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Paradoxical gastrointestinal effects of interleukin-17 blockers
  1. Marine Fauny1,
  2. David Moulin2,
  3. Ferdinando D'Amico3,4,
  4. Patrick Netter2,
  5. Nadine Petitpain5,
  6. Djesia Arnone4,
  7. Jean-Yves Jouzeau2,
  8. Damien Loeuille1,2,
  9. Laurent Peyrin-Biroulet4
  1. 1Rheumatology Department, University Hospital of Nancy, Nancy, France
  2. 2Ingénierie Moléculaire et Ingénierie Articulaire (IMoPA), UMR-7365 CNRS, Faculté de Médecine, University of Lorraine and University Hospital of Nancy, Nancy, France
  3. 3Department of Biomedical Sciences, Humanitas University, Pieve Emanuele, Milan, Italy
  4. 4Department of Gastroenterology and Inserm NGERE U1256, University Hospital of Nancy, University of Lorraine, Vandoeuvre-lès-Nancy, France
  5. 5Regional Centre of Pharmacovigilance, University Hospital of Nancy, Nancy, France
  1. Correspondence to Professor Laurent Peyrin-Biroulet, Inserm NGERE and Department of Gastroenterology Nancy University Hospital, University of Lorraine 1 Allée du Morvan, 54511 Vandoeuvre-lès-Nancy, France; peyrinbiroulet{at}


Secukinumab, ixekizumab and brodalumab are monoclonal antibody therapies that inhibit interleukin (IL)-17 activity and are widely used for the treatment of psoriasis, psoriatic arthritis and ankylosing spondylitis. The promising efficacy results in dermatology and rheumatology prompted the evaluation of these drugs in Crohn’s disease and ulcerative colitis, but the onset of paradoxical events (disease exacerbation after treatment with a theoretically curative drug) prevented their approval in patients with inflammatory bowel diseases (IBDs). To date, the pathophysiological mechanisms underlying these paradoxical effects are not well defined, and there are no clear guidelines for the management of patients with disease flare or new IBD onset after anti-IL-17 drug therapy. In this review, we summarise the literature on putative mechanisms, the clinical digestive effects after therapy with IL-17 inhibitors and provide guidance for the management of these paradoxical effects in clinical practice.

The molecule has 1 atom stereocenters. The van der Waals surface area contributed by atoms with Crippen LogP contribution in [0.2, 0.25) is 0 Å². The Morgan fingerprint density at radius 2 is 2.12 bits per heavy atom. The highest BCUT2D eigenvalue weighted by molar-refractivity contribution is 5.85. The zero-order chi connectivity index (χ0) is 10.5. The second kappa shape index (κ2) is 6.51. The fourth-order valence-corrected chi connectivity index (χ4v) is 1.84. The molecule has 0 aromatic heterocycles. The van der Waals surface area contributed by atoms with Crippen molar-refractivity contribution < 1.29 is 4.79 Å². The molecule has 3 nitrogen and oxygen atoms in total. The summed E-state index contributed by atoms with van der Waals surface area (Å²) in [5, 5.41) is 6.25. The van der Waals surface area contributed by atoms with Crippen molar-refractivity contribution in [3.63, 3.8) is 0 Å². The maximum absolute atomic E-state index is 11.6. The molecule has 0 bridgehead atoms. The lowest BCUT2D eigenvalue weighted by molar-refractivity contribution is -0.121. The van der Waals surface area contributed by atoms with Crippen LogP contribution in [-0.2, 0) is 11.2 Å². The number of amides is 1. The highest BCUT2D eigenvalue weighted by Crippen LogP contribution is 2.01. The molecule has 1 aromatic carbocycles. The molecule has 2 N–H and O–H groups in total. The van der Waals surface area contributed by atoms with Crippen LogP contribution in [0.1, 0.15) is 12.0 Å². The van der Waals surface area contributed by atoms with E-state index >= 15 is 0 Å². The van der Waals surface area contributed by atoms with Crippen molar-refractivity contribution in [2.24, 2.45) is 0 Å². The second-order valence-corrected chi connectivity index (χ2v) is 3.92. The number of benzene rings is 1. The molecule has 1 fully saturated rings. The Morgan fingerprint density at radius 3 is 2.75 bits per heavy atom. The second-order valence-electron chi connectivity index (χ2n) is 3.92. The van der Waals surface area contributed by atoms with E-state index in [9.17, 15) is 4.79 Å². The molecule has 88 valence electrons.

• arthritis, psoriatic
  • spondylitis, ankylosing
  • biological therapy
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  • Handling editor Josef S Smolen

  • Contributors MF, DM, PN, NP, FD, DA, J-YJ, and DL selected the studies and wrote the article. LP-B conceived and critically revised the manuscript. The manuscript was approved by all authors.

  • Funding The authors have not declared a specific grant for this research from any funding agency in the public, commercial or not-for-profit sectors.

  • Competing interests LP-B has served as a speaker, consultant and advisory board member for Merck, Abbvie, Janssen, Genentech, Mitsubishi, Ferring, Norgine, Tillots, Vifor, Hospira/Pfizer, Celltrion, Takeda, Biogaran, Boehringer-Ingelheim, Lilly, HAC- Pharma, Index Pharmaceuticals, Amgen, Sandoz, Forward Pharma GmbH, Celgene, Biogen, Lycera, Samsung Bioepis, Theravance.

  • Patient and public involvement Patients and/or the public were not involved in the design, or conduct, or reporting, or dissemination plans of this research.

  • Patient consent for publication Not required.

  • Provenance and peer review Not commissioned; externally peer reviewed.

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